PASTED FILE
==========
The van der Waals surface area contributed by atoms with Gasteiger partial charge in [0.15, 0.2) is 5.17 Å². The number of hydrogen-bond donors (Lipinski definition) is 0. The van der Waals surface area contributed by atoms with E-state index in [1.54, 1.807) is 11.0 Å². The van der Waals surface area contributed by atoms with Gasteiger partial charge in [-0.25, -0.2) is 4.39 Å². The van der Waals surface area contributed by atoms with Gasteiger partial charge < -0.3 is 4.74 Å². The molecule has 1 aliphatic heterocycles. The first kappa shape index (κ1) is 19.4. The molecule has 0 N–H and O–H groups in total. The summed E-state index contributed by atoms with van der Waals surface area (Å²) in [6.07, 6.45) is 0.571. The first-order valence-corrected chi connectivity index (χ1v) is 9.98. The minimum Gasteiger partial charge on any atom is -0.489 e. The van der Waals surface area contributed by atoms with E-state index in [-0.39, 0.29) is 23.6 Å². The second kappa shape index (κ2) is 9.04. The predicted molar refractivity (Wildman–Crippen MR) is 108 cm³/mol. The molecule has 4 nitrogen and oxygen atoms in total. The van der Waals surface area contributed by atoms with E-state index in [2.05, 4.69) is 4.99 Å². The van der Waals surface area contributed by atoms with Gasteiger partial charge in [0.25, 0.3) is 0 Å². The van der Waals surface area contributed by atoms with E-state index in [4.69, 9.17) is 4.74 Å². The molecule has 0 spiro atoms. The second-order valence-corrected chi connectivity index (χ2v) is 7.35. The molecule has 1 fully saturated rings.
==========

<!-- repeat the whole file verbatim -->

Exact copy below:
The van der Waals surface area contributed by atoms with Gasteiger partial charge in [0.15, 0.2) is 5.17 Å². The number of hydrogen-bond donors (Lipinski definition) is 0. The van der Waals surface area contributed by atoms with E-state index in [1.54, 1.807) is 11.0 Å². The van der Waals surface area contributed by atoms with Gasteiger partial charge in [-0.25, -0.2) is 4.39 Å². The van der Waals surface area contributed by atoms with Gasteiger partial charge < -0.3 is 4.74 Å². The molecule has 1 aliphatic heterocycles. The first kappa shape index (κ1) is 19.4. The molecule has 0 N–H and O–H groups in total. The summed E-state index contributed by atoms with van der Waals surface area (Å²) in [6.07, 6.45) is 0.571. The first-order valence-corrected chi connectivity index (χ1v) is 9.98. The minimum Gasteiger partial charge on any atom is -0.489 e. The van der Waals surface area contributed by atoms with E-state index in [-0.39, 0.29) is 23.6 Å². The second kappa shape index (κ2) is 9.04. The predicted molar refractivity (Wildman–Crippen MR) is 108 cm³/mol. The molecule has 4 nitrogen and oxygen atoms in total. The van der Waals surface area contributed by atoms with E-state index in [2.05, 4.69) is 4.99 Å². The van der Waals surface area contributed by atoms with Gasteiger partial charge in [0.25, 0.3) is 0 Å². The van der Waals surface area contributed by atoms with E-state index in [4.69, 9.17) is 4.74 Å². The molecule has 0 spiro atoms. The second-order valence-corrected chi connectivity index (χ2v) is 7.35. The molecule has 1 fully saturated rings.